Those same statements and the meeting minutes indicate Thomas admitted she knew it was wrong to change the records.

The Georgia Bureau of Investigation is looking into the allegations, but Bryant confessed his role in the affair as part of his long spiel during the commission meeting.

“Ms. Thomas isn’t going to take a dive for me. She didn’t do that. I went and did it,” he said.

GBI spokeswoman Nelly Miles said the investigation is in its early stages and could not comment further on it.

Bryant: ‘I’d do it again’

Changes in exemptions have to be approved by the tax board, which thanks to the results of the assessor’s internal audit, never happened. Bryant appears to be hanging his hat on the fact that he never collected on the dual exemption, but he is unrepentant about trying.

“If I could do it for my son, I’d do it again,” he said in the meeting. “Anybody in here would do what they could to help their children along the way.”

“As long as it’s not illegal,” Ashby responded.

“I don’t want to hear about legal. I’m not talking to you. I didn’t ask you no questions,” Bryant shot back at Ashby. “I’m glad you brought the GBI in. All the sudden I turn around and it’s GBI, GBI this, GBI that. Illegal this, illegal that.”

In a brief telephone interview, Bryant said the allegations against him are lies, but he did not elaborate. Instead, Bryant attempted to deflect attention by suggesting that $80 had gone missing in the tax office and that state investigators should look into that too.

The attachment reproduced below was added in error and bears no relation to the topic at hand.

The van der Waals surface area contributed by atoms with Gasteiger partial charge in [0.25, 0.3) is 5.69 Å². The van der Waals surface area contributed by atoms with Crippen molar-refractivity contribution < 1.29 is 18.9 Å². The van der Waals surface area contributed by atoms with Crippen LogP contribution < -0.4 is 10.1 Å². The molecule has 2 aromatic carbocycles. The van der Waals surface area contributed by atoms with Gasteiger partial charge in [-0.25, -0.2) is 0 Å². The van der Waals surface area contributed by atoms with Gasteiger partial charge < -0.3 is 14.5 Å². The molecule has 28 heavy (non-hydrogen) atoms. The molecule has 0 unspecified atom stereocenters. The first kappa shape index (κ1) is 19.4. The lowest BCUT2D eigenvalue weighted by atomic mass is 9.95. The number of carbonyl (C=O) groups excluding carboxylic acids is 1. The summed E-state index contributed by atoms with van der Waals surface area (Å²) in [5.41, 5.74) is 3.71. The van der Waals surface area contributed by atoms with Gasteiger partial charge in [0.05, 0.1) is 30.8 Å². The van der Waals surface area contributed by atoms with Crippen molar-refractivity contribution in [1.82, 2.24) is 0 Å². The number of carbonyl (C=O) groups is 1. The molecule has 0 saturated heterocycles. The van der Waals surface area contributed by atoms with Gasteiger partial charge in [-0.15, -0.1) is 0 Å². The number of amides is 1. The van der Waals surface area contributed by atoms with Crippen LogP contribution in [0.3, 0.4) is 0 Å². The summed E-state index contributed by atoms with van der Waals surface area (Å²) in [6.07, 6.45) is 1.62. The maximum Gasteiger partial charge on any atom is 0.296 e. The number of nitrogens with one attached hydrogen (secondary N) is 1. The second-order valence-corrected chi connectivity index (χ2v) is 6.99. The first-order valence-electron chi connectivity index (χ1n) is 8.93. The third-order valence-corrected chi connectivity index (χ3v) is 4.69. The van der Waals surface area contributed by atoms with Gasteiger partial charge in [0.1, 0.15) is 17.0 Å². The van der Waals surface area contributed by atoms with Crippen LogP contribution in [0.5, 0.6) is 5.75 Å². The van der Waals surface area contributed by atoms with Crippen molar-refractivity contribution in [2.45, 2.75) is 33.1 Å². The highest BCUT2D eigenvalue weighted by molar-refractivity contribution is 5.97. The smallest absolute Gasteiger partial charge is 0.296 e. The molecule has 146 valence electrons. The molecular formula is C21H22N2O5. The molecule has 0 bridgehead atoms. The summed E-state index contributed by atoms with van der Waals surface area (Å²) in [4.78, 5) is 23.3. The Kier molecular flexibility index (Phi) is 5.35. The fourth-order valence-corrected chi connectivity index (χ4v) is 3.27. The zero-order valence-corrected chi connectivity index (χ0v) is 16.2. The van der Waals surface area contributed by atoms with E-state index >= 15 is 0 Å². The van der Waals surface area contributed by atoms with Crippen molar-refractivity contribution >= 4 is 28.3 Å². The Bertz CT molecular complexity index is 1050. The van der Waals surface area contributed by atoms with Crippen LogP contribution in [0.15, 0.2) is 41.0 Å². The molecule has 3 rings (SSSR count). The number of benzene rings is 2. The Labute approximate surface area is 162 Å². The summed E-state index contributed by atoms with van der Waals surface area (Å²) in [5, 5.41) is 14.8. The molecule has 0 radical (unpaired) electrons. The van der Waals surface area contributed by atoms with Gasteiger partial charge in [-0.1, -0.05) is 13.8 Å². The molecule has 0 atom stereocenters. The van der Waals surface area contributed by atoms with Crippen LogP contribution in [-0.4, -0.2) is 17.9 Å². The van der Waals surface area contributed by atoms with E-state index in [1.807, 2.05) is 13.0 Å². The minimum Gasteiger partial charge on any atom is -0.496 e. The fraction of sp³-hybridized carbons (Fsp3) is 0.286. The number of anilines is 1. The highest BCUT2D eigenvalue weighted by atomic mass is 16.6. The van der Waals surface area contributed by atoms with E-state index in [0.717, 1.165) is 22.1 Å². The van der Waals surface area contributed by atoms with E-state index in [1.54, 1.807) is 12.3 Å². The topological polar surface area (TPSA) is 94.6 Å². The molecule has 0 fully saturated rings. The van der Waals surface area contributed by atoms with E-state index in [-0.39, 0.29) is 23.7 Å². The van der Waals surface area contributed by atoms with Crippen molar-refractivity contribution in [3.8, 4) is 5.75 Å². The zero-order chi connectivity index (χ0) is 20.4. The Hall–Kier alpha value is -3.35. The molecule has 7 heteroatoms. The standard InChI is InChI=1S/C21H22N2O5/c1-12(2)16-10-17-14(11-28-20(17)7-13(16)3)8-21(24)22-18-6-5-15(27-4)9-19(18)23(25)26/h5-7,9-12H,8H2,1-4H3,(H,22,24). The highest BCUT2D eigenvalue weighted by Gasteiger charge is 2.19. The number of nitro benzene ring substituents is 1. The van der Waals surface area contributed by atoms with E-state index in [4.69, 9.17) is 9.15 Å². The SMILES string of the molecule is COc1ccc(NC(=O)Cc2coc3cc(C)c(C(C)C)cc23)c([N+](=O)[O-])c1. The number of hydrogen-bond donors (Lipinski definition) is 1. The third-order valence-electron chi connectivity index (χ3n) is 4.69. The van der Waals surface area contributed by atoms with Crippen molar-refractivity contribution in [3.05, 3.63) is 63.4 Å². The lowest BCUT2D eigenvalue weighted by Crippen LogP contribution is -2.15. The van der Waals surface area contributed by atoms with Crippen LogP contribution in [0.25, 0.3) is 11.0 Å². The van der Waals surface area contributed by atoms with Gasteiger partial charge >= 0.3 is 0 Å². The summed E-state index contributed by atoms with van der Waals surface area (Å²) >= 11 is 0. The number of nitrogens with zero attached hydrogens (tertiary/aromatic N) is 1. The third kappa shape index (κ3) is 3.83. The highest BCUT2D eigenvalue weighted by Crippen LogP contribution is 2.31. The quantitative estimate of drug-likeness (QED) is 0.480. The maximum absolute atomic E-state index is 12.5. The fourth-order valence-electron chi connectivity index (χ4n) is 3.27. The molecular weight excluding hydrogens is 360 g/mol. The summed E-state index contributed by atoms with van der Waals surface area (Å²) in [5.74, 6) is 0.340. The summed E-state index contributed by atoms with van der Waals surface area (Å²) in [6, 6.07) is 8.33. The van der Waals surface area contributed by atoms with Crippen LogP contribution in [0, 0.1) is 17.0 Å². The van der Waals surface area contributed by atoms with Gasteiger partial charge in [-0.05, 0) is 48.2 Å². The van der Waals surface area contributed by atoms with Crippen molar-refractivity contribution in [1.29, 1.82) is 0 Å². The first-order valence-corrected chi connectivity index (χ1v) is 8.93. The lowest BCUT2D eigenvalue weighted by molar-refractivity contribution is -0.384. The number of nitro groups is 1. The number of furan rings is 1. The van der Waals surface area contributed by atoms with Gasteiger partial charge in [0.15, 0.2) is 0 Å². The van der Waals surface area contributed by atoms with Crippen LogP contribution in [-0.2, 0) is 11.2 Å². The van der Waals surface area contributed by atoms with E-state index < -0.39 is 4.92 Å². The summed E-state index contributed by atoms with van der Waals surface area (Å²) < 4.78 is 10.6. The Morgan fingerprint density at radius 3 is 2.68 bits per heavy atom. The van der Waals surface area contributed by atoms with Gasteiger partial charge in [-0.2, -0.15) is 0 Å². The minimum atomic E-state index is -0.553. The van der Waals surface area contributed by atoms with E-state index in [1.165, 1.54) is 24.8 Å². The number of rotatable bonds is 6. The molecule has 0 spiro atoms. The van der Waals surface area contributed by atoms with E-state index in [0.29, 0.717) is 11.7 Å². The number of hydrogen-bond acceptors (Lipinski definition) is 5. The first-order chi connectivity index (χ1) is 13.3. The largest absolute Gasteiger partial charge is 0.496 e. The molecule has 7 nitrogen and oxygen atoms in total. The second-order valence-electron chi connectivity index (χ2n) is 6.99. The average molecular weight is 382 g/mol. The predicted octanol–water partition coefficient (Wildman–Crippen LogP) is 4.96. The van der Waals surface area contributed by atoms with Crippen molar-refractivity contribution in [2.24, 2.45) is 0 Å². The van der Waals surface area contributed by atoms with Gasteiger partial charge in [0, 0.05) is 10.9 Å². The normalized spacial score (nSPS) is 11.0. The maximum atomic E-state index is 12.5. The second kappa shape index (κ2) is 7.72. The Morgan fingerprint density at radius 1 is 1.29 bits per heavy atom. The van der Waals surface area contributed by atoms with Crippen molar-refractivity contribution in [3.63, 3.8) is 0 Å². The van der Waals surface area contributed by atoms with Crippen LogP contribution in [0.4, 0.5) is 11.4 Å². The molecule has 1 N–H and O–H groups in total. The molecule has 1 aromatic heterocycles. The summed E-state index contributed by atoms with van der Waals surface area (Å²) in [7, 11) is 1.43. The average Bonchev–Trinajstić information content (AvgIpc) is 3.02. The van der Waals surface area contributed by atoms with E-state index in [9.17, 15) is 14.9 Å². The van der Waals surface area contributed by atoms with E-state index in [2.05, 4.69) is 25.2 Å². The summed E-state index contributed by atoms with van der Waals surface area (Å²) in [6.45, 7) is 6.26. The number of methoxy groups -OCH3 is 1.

When I attempted to steer questions back toward claims that he had avoided paying taxes on his home for the past two decades, Bryant exploded.

“If you don’t want to do what I say to do, then get the hell off my phone,” he said, hanging up.

Exemptions hurt poor county

Ashby said the whole affair casts a shadow on Twiggs County, a county where people and the county government struggle to make ends meet.

“Shame on him,” he said of Bryant. “We have people out here trying to live and raise and family on $12,000 to $15,000 a year.”

Twiggs County is so strapped for cash that a few years ago it opened a new library, then abruptly closed it because there was not enough money to operate it. The library is open now, but clearly money is an issue for the county government and the county's generous tax exemptions take a bite.

Ashby said his office is in the process of auditing all of the exemptions they have on file for disabled veterans and senior citizens. Together they cost the county more than $16 million annually in tax revenue, but Ashby said prior administrations rarely required taxpayers to submit proof that they deserved them. Forms to verify income for low-income seniors typically were filed blank, he said.

The investigation into Bryant's taxes likely will be rolled into another state investigation into whether county commissioners improperly received reimbursements from the county's health insurance. Bryant is implicated in those allegations too.